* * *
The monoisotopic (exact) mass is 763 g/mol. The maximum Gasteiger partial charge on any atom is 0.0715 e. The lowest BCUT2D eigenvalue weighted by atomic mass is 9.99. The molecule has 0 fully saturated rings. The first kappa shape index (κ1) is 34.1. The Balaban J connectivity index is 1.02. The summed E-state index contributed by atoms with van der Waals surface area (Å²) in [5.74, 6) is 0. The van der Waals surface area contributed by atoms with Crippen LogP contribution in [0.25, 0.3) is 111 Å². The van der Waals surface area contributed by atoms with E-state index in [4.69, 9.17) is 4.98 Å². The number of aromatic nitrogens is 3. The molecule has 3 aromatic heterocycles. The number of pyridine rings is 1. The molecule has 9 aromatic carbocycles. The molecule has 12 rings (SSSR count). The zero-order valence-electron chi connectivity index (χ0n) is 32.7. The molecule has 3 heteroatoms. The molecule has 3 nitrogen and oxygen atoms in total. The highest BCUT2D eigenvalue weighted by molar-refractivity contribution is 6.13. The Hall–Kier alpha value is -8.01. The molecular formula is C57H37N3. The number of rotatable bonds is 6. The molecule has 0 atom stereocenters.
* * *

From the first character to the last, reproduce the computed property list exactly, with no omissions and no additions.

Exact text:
The monoisotopic (exact) mass is 763 g/mol. The maximum Gasteiger partial charge on any atom is 0.0715 e. The lowest BCUT2D eigenvalue weighted by atomic mass is 9.99. The molecule has 0 fully saturated rings. The first kappa shape index (κ1) is 34.1. The Balaban J connectivity index is 1.02. The summed E-state index contributed by atoms with van der Waals surface area (Å²) in [5.74, 6) is 0. The van der Waals surface area contributed by atoms with Crippen LogP contribution in [0.25, 0.3) is 111 Å². The van der Waals surface area contributed by atoms with E-state index in [4.69, 9.17) is 4.98 Å². The number of aromatic nitrogens is 3. The molecule has 3 aromatic heterocycles. The number of pyridine rings is 1. The molecule has 9 aromatic carbocycles. The molecule has 12 rings (SSSR count). The zero-order valence-electron chi connectivity index (χ0n) is 32.7. The molecule has 3 heteroatoms. The molecule has 3 nitrogen and oxygen atoms in total. The highest BCUT2D eigenvalue weighted by molar-refractivity contribution is 6.13. The Hall–Kier alpha value is -8.01. The molecular formula is C57H37N3. The number of rotatable bonds is 6. The molecule has 0 atom stereocenters.